I made a simulation with my backpack, which is huge and heavy (23 K). I’m carrying the tent and rubber boots plus the lap top (otherwise these lines would be impossible) and a lot of other gadgets among my binoculars, camera, ipod, etc. This has made me concerned about the security of these things along the trip. I have to say I have never been robbed from a hostel or on the streets of Peru, ever. But traveling with all this expensive gadgets makes me know in silence I carry a lot of expensive stuff in city streets where few gringos are commonly seen. My other concern is my back and leg, just being recovered from a muscle strain in January that sent me to physical rehab after 3 days without walking.

I do know the area somewhat. My aim with this visit is to organize everything for the tours I’m designing. Do some birdwatching too. Meet with my friends Erick and Matt and help them with their aim of writing a book on Peruvian cuisine and travels. And enjoy it of course. I can say I love the area and I would live there if I could.

I arrived to Chachapoyas today at 3pm. Just before arriving Erick called to say he and Matt  were on their way too from Cajamarca through a different route. They would arrive 2 hours later than me. So I went in search of a hostel for all of us and after checking 8 hostels we decided to spend the night at Hostel Revash on the main square. The price is a bit higher than we expected to pay (25 soles each) but it’s a treat as it’s on the main square and close to everything, it has wi-fi, good beds and a delicious hot shower. The bed is what I’m more interested in after the terrible night I spent in the bus last night. My leg started hurting as it did today even though I have done my exercises.

Chacha Church.

With the boys we visited the main market area and got a menu for 3.5 soles and later walked up to the viewpoint to check the sunset. Just before that we were introduced to a friend of the owners of our hostel, Janet, who owns a restaurant in town with typical dishes. She spent some time talking to us about local dishes and invited us to a “Yunsa” on Saturday, a local festivity held usually this time of the year. A yunsa is like a carnival party where they place a tree, previously cut, and they replant it in the middle of an open area where the party takes place. Sometimes in the middle of a street. Then the tree is adorned with gifts and colors in the fashion of a pinata. The host family usually cooks and gets drinks for all the people, who can be hundreds. There is a band playing and as they music fills the air, the typical food is served and the beers flow, the attendants dance around the tree and they also ax the trunk of it. That’s right, you just read the words ‘beer’, ‘dancing’ and ‘ax’ in the same sentence. But you gotta be clever with your strokes (add that up to the formula) because he or she who brings down the tree has to organise the yunsa party for next year.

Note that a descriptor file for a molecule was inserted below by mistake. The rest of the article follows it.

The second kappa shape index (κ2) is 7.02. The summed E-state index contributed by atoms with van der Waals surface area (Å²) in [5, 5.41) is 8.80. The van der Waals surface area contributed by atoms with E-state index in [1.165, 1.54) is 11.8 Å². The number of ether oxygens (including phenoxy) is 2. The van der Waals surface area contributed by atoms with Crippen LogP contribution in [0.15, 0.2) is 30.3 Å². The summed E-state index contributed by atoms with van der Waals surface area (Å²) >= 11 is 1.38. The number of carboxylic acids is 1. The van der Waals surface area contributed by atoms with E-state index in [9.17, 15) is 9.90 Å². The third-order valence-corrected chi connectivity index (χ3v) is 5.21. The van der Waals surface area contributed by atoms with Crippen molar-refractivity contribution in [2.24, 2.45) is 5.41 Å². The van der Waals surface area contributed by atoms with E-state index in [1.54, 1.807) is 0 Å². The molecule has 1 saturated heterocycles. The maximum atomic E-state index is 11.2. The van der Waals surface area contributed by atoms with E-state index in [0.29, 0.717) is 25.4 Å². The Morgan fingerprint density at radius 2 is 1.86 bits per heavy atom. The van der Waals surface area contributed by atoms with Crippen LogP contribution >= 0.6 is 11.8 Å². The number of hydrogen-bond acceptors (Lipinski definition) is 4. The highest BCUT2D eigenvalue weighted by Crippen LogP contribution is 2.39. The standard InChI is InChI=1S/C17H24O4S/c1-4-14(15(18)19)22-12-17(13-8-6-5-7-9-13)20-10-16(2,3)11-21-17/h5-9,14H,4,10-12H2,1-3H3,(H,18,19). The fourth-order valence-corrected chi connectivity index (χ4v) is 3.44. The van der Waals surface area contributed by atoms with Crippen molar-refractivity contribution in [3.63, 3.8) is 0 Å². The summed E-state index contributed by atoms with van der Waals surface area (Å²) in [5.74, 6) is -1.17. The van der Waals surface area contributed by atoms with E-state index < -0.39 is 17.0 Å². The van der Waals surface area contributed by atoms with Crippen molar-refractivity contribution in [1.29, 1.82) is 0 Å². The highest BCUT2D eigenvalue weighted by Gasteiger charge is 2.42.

The weather is been nice with no rains so far. Chachapoyas is looking beautiful and I can see a few more tourists here than I did on my last visit 2 years ago. Women are very beautiful here, with a beauty quite unique. It has been said by some Spanish chroniclers that among the Chachapoyans there were white or “fair skin” people. Also there’s the fact that the Incans, once they conquered the Chachapoyans, brought here people from other parts of Peru. And then during the Republic, German immigrants came here too, so all that mixture shows on their women here. At least that’s where I see it.

Chachapoyas under an almost full moon.

The trip has begun!

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Filed under Alternative tourism, Backpacking, Birdwatching, Cultural Immersion, Food, Peru, Travel Stories, Travel Writing